Women with pre-eclampsia are at a higher risk of complications following delivery and should continue to be monitored for up to 72 hours, suggests a new review published January 11 in The Obstetrician and Gynaecologist (TOG).
The review analyses the health risks associated with postnatal hypertension, elevated blood pressure that occurs after childbirth, and looks at the women at risk of this condition and treatments available.
There is extensive literature on hypertension in the antenatal and intrapartum period, but there is little information on postpartum hypertension.
Following an uncomplicated pregnancy most women will experience increased blood pressure during the postpartum period; however, sustained hypertension in the postnatal period can be a life threatening condition, states the review.
Women most at risk of developing postnatal hypertension are those who have had pregnancy induced hypertension or pre-eclampsia. These women remain at risk of serious complications following delivery and should continue to be monitored as an inpatient for at least 72 hours, says the review. However, women can also develop hypertension following delivery without prior risk factors. Symptoms can include headaches, visual disturbance, nausea and vomiting.
The potential complications of pre-eclampsia in the postpartum period are largely similar to those in the antenatal period with the exception of fetal complications and severe hypertension should prompt urgent treatment to prevent cerebral haemorrhage, says the review.
The review looks at a previous study which analysed the outcomes of women readmitted to hospital in the postnatal period (up to day 24) who received a diagnosis of pre-eclampsia. The results showed a high incidence of complications: 16% were diagnosed with eclampsia, 9% with pulmonary oedema (a build up of fluid) and one maternal death was reported.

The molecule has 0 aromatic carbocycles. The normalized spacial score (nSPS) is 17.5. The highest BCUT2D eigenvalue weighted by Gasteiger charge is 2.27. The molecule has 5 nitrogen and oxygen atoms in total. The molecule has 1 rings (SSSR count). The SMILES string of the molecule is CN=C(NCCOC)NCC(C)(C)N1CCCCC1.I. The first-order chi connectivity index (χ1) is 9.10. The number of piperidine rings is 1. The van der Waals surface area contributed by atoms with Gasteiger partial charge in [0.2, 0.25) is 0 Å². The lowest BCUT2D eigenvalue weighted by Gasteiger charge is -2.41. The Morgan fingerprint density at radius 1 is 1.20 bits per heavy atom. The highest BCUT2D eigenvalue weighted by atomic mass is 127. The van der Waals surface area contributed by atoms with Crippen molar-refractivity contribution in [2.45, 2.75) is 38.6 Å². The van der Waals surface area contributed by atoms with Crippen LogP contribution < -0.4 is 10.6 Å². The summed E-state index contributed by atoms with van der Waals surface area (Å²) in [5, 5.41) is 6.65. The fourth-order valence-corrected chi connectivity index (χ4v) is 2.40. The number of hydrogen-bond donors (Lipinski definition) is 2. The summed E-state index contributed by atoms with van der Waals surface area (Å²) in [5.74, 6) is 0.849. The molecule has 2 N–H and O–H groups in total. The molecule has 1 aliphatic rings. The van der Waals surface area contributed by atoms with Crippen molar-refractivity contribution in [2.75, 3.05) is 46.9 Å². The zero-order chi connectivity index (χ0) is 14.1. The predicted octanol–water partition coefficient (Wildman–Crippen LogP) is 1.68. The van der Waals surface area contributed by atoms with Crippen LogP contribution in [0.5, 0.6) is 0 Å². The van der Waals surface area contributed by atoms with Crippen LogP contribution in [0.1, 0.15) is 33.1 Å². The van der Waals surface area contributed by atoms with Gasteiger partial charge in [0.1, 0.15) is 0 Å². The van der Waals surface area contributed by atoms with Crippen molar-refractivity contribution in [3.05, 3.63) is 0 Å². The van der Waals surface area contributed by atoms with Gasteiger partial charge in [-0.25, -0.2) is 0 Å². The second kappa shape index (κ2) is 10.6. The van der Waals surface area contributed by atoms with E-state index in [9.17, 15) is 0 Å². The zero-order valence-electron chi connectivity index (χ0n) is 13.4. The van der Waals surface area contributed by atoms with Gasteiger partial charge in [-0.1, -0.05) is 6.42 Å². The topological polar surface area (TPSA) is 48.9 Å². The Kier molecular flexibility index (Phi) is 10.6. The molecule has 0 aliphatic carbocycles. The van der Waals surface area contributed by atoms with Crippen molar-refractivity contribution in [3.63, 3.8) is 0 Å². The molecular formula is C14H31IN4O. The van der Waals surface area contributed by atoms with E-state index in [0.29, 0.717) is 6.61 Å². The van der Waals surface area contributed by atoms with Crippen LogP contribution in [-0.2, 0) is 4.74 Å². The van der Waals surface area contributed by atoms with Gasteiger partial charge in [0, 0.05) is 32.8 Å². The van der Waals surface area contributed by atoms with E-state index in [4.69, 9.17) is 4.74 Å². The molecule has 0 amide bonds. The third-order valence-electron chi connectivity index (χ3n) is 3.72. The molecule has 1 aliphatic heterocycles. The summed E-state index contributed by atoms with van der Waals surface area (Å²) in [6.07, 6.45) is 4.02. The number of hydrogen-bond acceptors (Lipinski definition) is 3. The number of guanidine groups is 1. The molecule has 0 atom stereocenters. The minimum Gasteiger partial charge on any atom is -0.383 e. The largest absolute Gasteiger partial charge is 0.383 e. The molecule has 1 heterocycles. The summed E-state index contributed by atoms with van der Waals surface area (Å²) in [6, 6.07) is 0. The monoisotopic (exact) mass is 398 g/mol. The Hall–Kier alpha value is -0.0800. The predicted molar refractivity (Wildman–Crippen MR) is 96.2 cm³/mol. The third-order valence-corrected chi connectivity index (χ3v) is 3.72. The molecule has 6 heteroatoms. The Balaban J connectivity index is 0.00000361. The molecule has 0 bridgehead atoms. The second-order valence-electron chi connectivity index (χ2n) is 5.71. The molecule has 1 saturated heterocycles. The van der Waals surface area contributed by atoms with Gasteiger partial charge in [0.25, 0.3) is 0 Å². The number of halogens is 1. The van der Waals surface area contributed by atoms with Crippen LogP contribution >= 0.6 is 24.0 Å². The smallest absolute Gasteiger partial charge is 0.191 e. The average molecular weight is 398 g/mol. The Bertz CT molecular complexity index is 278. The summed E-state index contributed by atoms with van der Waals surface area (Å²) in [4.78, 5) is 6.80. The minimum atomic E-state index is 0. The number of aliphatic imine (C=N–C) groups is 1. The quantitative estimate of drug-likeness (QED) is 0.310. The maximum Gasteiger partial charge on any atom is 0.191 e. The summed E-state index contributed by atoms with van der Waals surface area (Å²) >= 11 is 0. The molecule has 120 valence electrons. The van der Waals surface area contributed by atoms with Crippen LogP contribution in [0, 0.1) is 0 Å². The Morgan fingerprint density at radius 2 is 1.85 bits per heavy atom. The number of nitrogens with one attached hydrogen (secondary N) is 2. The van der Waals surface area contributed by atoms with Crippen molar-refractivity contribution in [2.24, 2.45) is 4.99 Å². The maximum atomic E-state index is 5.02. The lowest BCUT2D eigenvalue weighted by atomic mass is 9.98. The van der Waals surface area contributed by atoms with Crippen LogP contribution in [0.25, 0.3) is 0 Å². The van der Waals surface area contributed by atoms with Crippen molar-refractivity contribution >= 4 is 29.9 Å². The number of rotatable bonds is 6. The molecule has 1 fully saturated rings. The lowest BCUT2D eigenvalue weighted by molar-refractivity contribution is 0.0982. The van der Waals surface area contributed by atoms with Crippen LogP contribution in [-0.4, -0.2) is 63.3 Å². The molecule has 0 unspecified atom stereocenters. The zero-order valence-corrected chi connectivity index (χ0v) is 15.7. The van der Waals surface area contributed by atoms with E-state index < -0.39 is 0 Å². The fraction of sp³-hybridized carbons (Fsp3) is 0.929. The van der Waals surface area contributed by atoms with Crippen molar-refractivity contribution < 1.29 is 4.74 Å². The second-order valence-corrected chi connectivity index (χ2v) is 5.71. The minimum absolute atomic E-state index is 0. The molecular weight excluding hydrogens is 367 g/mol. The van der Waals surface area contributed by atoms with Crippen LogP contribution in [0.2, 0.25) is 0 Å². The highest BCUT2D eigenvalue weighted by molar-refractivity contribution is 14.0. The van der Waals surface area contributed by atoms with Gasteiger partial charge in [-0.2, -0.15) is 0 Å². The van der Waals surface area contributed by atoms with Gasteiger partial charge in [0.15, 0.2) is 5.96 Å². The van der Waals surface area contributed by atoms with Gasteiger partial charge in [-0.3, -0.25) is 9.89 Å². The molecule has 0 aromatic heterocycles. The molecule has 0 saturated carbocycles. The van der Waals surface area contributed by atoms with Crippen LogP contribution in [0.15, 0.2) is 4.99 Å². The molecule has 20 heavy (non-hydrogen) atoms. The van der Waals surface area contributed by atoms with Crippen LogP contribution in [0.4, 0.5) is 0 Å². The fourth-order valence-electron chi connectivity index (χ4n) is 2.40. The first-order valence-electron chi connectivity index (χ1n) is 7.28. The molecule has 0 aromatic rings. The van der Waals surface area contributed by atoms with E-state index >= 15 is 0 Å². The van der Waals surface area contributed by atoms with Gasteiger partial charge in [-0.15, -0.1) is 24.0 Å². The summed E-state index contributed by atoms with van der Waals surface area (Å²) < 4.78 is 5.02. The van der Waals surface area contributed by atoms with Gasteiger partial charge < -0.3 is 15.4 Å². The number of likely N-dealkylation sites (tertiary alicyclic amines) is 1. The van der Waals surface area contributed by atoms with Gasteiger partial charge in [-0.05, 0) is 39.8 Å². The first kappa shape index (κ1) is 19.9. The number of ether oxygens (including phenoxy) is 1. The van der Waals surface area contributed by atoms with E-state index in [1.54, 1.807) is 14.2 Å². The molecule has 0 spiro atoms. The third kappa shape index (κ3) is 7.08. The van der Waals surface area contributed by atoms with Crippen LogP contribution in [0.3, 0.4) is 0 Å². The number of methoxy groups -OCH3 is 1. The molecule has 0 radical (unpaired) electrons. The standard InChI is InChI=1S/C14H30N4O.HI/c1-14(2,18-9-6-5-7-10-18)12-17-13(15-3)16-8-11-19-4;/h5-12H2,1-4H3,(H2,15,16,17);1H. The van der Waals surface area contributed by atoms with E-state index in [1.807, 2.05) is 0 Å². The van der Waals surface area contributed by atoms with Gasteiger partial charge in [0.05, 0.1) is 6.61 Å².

Recently published NICE guidance for postpartum care indicates that blood pressure should be measured within 6 hours of delivery. Furthermore, at the first postnatal contact, all women should be made aware of the symptoms of pre-eclampsia along with the need to urgently contact an appropriate health professional if they have symptoms.
The authors of the review emphasise the need for prolonged vigilance in the postpartum period and the importance of investigating reported symptoms in at-risk women. They also recommend that both hospital and community teams need to have referral and management guidelines in place around postnatal hypertension.
Furthermore, the authors of the review conclude that women at increased risk of hypertension should be offered low-dose aspirin and increased blood pressure surveillance in a future pregnancy.
Jason Waugh, co-author of the review and TOG's Editor-in-Chief said: "There is little evidence to guide clinicians treating postpartum hypertension. Poorly managed postpartum hypertension frequently causes unnecessary concern for the patient and her carers, delays discharge from hospital and will occasionally place women at risk of significant complications.
"Women with pre-eclampsia should be encouraged to delay discharge and once they leave hospital the community midwife should monitor blood pressure for the first 2 weeks. This is then followed up at the 6-week postnatal visit. If symptoms persist there may be an underlying cause."
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